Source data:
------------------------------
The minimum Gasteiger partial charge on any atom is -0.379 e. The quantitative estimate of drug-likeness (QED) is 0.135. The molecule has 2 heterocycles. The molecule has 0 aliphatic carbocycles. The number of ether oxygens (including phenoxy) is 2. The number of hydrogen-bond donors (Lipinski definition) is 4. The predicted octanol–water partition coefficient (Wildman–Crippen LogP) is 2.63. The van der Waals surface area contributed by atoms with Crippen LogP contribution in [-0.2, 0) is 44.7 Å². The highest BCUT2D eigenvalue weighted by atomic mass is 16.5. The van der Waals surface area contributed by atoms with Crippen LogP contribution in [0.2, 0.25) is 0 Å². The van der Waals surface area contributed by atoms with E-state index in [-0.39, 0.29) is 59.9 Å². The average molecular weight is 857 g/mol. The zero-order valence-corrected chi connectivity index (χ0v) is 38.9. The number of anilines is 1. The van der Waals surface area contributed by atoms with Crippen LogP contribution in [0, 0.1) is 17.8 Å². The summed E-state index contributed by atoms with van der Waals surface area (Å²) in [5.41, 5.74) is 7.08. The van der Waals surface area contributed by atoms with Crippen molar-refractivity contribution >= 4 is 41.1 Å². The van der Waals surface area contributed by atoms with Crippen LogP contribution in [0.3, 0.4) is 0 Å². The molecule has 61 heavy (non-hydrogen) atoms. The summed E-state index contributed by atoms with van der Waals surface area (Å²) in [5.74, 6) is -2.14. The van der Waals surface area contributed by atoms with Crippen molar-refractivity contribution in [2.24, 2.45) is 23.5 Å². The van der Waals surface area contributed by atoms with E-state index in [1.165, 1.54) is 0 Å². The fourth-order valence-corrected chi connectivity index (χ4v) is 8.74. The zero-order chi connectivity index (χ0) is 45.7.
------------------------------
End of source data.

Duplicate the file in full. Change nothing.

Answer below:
The minimum Gasteiger partial charge on any atom is -0.379 e. The quantitative estimate of drug-likeness (QED) is 0.135. The molecule has 2 heterocycles. The molecule has 0 aliphatic carbocycles. The number of ether oxygens (including phenoxy) is 2. The number of hydrogen-bond donors (Lipinski definition) is 4. The predicted octanol–water partition coefficient (Wildman–Crippen LogP) is 2.63. The van der Waals surface area contributed by atoms with Crippen LogP contribution in [-0.2, 0) is 44.7 Å². The highest BCUT2D eigenvalue weighted by atomic mass is 16.5. The van der Waals surface area contributed by atoms with Crippen LogP contribution in [0.2, 0.25) is 0 Å². The van der Waals surface area contributed by atoms with E-state index in [-0.39, 0.29) is 59.9 Å². The average molecular weight is 857 g/mol. The zero-order valence-corrected chi connectivity index (χ0v) is 38.9. The number of anilines is 1. The van der Waals surface area contributed by atoms with Crippen LogP contribution in [0, 0.1) is 17.8 Å². The summed E-state index contributed by atoms with van der Waals surface area (Å²) in [5.41, 5.74) is 7.08. The van der Waals surface area contributed by atoms with Crippen molar-refractivity contribution >= 4 is 41.1 Å². The van der Waals surface area contributed by atoms with Crippen LogP contribution in [0.3, 0.4) is 0 Å². The molecule has 61 heavy (non-hydrogen) atoms. The summed E-state index contributed by atoms with van der Waals surface area (Å²) in [5.74, 6) is -2.14. The van der Waals surface area contributed by atoms with Crippen molar-refractivity contribution in [2.24, 2.45) is 23.5 Å². The van der Waals surface area contributed by atoms with E-state index in [1.165, 1.54) is 0 Å². The fourth-order valence-corrected chi connectivity index (χ4v) is 8.74. The zero-order chi connectivity index (χ0) is 45.7.